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Patterning Transformative Change

For sustainable dialogue, vision, conference, policy, network, community and lifestyle (Part #1)

Commentary A on an exercise in metaphorical interpretation of the Chinese Book of Changes. Original version (on networking with references) published in Transnational Associations, 1983, 4, pp 172-181; also published in Encyclopedia of World Problems and Human Potential, 1994-5, vol 2, pp. 557-558. Also published in modified form in Statistics, Visualizations and Patterns (Vol 5 of the Yearbook of International Organizations, K G Saur Verlag, 6th edition, 2006/2007, as section 10.2.1)
1. Introduction
Chinese insights
Interpretative exercise
Transformation pathways
Contrasting exercises

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1. Introduction

This exercise is concerned with identifying and representing patterns of change and with the development of better ways of responding to its possibilities in various forms of socially organized activity, such that developmental momentum is conserved within the pattern rather than being dissipated unusefully. It has been applied in seven distinct areas of contemporary concern in an equivalent manner. The areas are: dialogue, vision, transformative conferencing, sustainable policy cycles, networking, sustainable community, and sustainable lifestyle.

The focus is on moving beyond the inadequacies of single factor approaches in each case, in an effort to provide a richer and more adequate framework for sustainable development. Versions of this exercise, and this commentary, appeared in the Encyclopedia of World Problems and Human Potential (1986, 1991). The challenge identified there is to avoid single-policy weaknesses such as:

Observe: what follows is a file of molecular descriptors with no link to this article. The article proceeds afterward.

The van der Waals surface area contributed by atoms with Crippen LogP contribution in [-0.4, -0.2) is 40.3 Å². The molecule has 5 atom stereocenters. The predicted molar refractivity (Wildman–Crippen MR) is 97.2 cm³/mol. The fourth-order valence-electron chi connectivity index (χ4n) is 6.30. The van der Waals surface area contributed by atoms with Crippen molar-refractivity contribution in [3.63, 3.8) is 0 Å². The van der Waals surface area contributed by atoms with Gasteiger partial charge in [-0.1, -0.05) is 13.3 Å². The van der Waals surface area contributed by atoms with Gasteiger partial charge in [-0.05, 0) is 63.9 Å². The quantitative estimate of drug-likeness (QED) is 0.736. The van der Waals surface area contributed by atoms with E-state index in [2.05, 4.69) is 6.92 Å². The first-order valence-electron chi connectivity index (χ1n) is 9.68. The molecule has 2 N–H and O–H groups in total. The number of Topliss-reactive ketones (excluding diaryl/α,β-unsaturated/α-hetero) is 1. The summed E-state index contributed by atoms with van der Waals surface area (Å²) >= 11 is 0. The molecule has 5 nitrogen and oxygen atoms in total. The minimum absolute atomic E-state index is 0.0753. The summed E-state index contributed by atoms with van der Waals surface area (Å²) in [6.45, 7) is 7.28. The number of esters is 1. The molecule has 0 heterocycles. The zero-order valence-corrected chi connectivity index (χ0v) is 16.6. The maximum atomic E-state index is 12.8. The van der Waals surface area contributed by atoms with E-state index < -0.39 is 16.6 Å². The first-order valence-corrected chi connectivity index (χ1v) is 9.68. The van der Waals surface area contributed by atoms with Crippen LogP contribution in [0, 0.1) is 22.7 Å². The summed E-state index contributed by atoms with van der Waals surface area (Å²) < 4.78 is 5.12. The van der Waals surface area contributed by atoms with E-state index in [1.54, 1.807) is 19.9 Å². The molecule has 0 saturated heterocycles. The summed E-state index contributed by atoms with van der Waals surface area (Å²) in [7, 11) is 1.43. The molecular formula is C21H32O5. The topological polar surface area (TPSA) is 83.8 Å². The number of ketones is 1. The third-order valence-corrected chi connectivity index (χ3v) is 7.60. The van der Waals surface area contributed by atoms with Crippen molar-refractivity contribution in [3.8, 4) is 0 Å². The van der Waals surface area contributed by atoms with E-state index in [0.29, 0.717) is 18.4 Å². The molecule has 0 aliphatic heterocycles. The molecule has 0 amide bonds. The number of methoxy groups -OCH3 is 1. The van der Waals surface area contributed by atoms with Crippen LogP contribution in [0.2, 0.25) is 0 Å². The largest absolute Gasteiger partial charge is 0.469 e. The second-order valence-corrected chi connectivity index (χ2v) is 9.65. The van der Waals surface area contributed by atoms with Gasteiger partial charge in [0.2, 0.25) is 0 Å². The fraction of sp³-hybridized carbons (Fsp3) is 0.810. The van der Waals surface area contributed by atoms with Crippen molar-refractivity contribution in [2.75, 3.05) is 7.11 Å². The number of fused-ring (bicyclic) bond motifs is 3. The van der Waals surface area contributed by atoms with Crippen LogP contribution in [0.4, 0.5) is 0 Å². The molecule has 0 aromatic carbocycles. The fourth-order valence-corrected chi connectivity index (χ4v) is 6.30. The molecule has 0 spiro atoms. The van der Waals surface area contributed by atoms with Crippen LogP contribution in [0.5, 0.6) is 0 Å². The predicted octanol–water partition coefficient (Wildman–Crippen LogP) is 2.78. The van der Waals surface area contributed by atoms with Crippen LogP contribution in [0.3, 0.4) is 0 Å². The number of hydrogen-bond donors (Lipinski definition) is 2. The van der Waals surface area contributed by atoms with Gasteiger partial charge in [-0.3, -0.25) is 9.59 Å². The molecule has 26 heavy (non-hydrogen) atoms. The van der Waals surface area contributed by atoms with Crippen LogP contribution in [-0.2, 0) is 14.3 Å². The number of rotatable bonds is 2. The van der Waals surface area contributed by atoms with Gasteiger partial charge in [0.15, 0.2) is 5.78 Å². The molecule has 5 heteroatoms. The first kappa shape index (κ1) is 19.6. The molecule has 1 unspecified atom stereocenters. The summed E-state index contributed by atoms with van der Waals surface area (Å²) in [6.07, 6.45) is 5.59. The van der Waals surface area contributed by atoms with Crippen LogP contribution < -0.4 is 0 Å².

• single policies create the impression of being viable and successful by filtering out conflict and opposition. They are thus ill-equipped to interrelate a diversity of perspectives, many of which may involve fundamental disagreements (sometimes manageable by hierarchies in an "objectionable" manner);
  • single policies may be used as temporary vehicles for enthusiastic response to problems, only to be abandoned as soon as unpleasant realities have to be faced;
  • single policies are often geared to "positive thinking", negating the possibility of criticism and especially self- criticism, thus hindering collective learning.

The question is then whether there are any clues to ways of "tensing" policies to correct such tendencies). What can be done to prevent the energy from draining out of policies? One approach has been discussed under the heading of "tensegrity organization" as a hybrid "marriage" between networks and hierarchies (Anthony Judge. Implementing Principles by Balancing Configurations of Functions, 1979).

A related approach is to assume that policies fail to contain problems because they are effectively out-manoeuvred by the dynamics of such problems. As in the martial arts, a policy must swiftly re-order conceptual and organizational resources to keep up with shape-shifting and hydra-like transformations of the problematique. The policy may need to alternate between several modes of action and conception in order to respond effectively (Judge, Policy Alternation for Development, 1984). If this is the case how can we come to recognize the pattern of transformation pathways to which a cycle of policies needs to respond?

nize the pattern of transformation pathways to which a cycle of policies needs to respond?

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